Catholic Health Care Ministry Resonates the Pope’s “Laudito Si” through Green Practices

Pope Francis’s recently released encyclical on environment and climate change has compelled many across the world, regardless of religious beliefs, to re-examine global environmental problems and how it reflects human race’s lack of accountability in looking after the planet.

The health care sector plays a dual role of caring not only for people’s health but also the environment, and even before the Pope’s much talked about statement, stewardship has long been central in the operations of Global Green and Healthy Hospitals member St. Paul de Chartres Health Care Ministry in the Philippines under the leadership of the Sisters of St. Paul de Chartres.

“Stewardship is one of the strategic directions of St. Paul Hospital Cavite (SPHC),” explains Sister Arcelita Sarnillo, the administrator of one of the ministry’s hospitals. “We continually explore initiatives on how we can intensify our practice of environmental stewardship on the aspect of solid waste management, waste water treatment, as well as utilization of renewable energy, such as biogas and solar power.”

Sister Arcelita Sarnillo of the Sisters of St. Paul de Chartres demonstrates the needle cutter she herself designed to properly dispose of used needles in their hospital.

Sister Arcelita Sarnillo of the Sisters of St. Paul de Chartres demonstrates the needle cutter she herself designed to properly dispose of used needles in their hospital.

The ministry, which runs 13 hospitals across the country, is recognized and lauded by many other health care facilities for their waste management system, from their strict implementation of basic segregation and recycling, to their waste water facilities and composting of biodegradables. At SPHC, in partnership Health Care Without Harm, the hospital is using worms to treat infectious wastes such as diapers through vermicomposting.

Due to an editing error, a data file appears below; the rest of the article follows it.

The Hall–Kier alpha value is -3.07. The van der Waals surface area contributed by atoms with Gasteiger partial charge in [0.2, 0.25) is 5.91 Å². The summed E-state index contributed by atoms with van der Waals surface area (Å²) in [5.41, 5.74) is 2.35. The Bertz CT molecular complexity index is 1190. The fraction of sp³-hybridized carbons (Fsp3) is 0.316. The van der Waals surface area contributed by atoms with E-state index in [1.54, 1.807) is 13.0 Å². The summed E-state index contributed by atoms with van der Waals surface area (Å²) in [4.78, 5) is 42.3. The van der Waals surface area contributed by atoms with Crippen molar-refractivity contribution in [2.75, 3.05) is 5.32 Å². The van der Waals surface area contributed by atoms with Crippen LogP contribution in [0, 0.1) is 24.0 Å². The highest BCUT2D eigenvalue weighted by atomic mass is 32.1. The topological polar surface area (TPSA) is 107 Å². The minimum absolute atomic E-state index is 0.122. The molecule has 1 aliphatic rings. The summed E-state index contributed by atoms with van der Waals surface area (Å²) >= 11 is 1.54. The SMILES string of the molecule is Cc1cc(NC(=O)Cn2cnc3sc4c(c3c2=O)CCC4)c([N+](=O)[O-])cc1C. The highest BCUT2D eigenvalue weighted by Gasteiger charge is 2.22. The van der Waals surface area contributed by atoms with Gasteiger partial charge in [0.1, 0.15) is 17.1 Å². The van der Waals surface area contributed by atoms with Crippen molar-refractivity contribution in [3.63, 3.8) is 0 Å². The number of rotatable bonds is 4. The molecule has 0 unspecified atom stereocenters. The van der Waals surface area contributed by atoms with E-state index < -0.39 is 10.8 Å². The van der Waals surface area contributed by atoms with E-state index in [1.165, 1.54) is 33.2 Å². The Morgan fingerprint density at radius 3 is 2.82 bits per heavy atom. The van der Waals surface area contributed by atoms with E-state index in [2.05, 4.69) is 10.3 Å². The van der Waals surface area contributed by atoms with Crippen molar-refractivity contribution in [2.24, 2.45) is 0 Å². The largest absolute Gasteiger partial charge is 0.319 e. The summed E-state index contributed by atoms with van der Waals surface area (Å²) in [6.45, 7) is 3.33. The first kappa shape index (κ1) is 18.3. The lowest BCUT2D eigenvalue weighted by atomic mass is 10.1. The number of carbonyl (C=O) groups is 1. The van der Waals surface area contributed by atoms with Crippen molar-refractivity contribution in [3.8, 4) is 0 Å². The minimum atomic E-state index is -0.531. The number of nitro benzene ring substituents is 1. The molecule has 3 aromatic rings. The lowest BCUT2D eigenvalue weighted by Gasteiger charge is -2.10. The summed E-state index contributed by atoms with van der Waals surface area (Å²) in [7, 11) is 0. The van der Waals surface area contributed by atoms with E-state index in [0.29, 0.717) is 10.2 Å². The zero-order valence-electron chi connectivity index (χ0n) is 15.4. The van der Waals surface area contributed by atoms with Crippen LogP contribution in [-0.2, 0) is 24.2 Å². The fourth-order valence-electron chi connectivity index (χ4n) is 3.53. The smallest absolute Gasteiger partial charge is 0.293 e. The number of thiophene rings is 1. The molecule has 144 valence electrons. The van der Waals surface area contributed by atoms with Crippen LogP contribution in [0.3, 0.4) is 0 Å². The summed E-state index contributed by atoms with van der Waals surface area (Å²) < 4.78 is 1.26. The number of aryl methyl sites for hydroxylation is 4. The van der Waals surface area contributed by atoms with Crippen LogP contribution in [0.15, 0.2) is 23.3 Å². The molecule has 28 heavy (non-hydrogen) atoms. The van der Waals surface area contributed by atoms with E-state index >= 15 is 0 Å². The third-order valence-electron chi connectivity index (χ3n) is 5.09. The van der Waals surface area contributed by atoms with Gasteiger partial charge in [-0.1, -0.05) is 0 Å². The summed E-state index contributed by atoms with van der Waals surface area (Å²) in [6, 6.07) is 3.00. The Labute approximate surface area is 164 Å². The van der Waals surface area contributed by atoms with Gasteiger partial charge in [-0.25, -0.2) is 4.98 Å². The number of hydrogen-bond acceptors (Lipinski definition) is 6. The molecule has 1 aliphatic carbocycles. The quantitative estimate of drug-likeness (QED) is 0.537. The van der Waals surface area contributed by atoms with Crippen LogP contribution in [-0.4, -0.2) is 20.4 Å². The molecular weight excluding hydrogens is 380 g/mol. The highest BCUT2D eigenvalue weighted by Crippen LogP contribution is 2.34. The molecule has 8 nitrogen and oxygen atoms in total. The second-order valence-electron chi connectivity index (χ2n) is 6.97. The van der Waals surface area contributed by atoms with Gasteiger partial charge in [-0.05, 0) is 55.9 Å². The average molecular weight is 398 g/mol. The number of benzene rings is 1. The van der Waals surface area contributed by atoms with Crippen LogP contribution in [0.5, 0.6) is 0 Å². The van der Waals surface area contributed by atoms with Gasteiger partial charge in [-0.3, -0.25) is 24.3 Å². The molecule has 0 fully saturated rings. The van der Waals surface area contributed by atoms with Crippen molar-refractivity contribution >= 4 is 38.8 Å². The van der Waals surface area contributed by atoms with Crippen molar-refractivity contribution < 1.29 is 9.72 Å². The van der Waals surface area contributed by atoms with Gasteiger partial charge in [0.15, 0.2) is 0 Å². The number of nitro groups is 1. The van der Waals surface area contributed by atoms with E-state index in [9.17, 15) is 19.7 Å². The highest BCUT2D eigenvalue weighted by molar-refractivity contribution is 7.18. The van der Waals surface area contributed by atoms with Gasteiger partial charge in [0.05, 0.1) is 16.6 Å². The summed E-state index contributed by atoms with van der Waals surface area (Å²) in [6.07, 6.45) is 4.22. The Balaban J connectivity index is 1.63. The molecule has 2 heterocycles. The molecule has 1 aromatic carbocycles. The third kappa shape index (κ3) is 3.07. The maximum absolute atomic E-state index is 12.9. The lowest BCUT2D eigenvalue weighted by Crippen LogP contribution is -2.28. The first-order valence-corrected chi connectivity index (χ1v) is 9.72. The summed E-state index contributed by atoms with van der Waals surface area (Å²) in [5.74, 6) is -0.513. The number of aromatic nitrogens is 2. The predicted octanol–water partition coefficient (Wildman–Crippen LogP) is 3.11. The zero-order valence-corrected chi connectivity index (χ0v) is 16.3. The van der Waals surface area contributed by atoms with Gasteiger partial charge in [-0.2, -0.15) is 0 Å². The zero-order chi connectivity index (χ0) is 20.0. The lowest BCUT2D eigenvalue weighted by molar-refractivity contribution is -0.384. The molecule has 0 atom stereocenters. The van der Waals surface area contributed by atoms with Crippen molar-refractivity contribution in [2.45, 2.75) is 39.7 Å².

In order to encourage hospital staff to actively participate in minimizing waste, SPHC has also found a way to incentivize proper waste disposal through the project “Bundle of Joy,” wherein earnings saved from waste management efforts such as the sale of recycled items and collection fees for infectious waste and residual waste are enjoyed by hospital staff come Christmas time.

Reflecting on the Pope’s lament about “throwaway culture” and how it “quickly reduces things to rubbish,” Sister Arcelita echoes His Holiness’s call to  care for both human life and the earth and move away from the wasteful vertical model in utilizing the planet’s resources. “Aside from the fact that it is a very expensive mentality, it also burdens Mother Earth with all the rubbish. The Pope’s encyclical reflects a more complex crisis, both  environmental and human/social.  Our attitude to non-living things will  also affect the way we deal with one another and to creation as a whole.”

Aside from implementing green practices in hospitals, Sister Arcelita also shares how sustainable ways can be implemented in communities through the parishes. “The idea of environmental stewardship, particularly on proper waste management,  may be incorporated  during medical missions where health teachings are part of the activity. It can also be shared to the general public by collaborating with the parishes to conduct lectures on environmental stewardship, such as solid waste management and the prudent use of water supply.”

Quoting her favorite quote from the encyclical, Sister Arcelita calls on the health care sector to take the lead in joining the Pope’s call to take the necessary immediate actions: “As Christians, we are called to accept the world as a sacrament of communion; as a way of sharing with God and our neighbour… with the conviction that the divine and the human meet in the seamless garment of God’s creation.”